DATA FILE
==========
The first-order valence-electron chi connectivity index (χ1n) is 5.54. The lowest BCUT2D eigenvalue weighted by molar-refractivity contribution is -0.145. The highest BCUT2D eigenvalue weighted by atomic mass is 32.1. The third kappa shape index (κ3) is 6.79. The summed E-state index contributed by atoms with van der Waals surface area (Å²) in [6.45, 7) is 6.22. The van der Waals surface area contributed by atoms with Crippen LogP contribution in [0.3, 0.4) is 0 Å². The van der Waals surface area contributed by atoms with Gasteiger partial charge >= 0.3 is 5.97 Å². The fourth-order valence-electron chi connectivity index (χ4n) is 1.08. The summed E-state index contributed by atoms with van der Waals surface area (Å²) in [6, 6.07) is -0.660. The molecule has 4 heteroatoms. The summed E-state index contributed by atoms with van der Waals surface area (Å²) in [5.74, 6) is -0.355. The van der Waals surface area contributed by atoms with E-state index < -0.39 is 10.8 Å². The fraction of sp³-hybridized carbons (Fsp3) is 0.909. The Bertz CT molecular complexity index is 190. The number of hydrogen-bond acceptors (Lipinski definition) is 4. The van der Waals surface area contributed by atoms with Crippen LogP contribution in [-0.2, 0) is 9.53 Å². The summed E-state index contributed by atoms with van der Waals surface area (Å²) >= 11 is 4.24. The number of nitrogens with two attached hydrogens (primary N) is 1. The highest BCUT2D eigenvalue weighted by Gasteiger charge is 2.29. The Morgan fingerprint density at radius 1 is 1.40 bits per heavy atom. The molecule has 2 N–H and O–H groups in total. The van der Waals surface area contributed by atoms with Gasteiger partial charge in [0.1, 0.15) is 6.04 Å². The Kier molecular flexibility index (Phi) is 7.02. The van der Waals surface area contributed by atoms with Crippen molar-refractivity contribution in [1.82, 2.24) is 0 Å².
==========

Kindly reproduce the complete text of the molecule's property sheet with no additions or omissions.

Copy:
The first-order valence-electron chi connectivity index (χ1n) is 5.54. The lowest BCUT2D eigenvalue weighted by molar-refractivity contribution is -0.145. The highest BCUT2D eigenvalue weighted by atomic mass is 32.1. The third kappa shape index (κ3) is 6.79. The summed E-state index contributed by atoms with van der Waals surface area (Å²) in [6.45, 7) is 6.22. The van der Waals surface area contributed by atoms with Crippen LogP contribution in [0.3, 0.4) is 0 Å². The van der Waals surface area contributed by atoms with Gasteiger partial charge >= 0.3 is 5.97 Å². The fourth-order valence-electron chi connectivity index (χ4n) is 1.08. The summed E-state index contributed by atoms with van der Waals surface area (Å²) in [6, 6.07) is -0.660. The molecule has 4 heteroatoms. The summed E-state index contributed by atoms with van der Waals surface area (Å²) in [5.74, 6) is -0.355. The van der Waals surface area contributed by atoms with E-state index < -0.39 is 10.8 Å². The fraction of sp³-hybridized carbons (Fsp3) is 0.909. The Bertz CT molecular complexity index is 190. The number of hydrogen-bond acceptors (Lipinski definition) is 4. The van der Waals surface area contributed by atoms with Crippen LogP contribution in [-0.2, 0) is 9.53 Å². The summed E-state index contributed by atoms with van der Waals surface area (Å²) >= 11 is 4.24. The number of nitrogens with two attached hydrogens (primary N) is 1. The highest BCUT2D eigenvalue weighted by Gasteiger charge is 2.29. The Morgan fingerprint density at radius 1 is 1.40 bits per heavy atom. The molecule has 2 N–H and O–H groups in total. The van der Waals surface area contributed by atoms with Gasteiger partial charge in [0.1, 0.15) is 6.04 Å². The Kier molecular flexibility index (Phi) is 7.02. The van der Waals surface area contributed by atoms with Crippen molar-refractivity contribution in [1.82, 2.24) is 0 Å².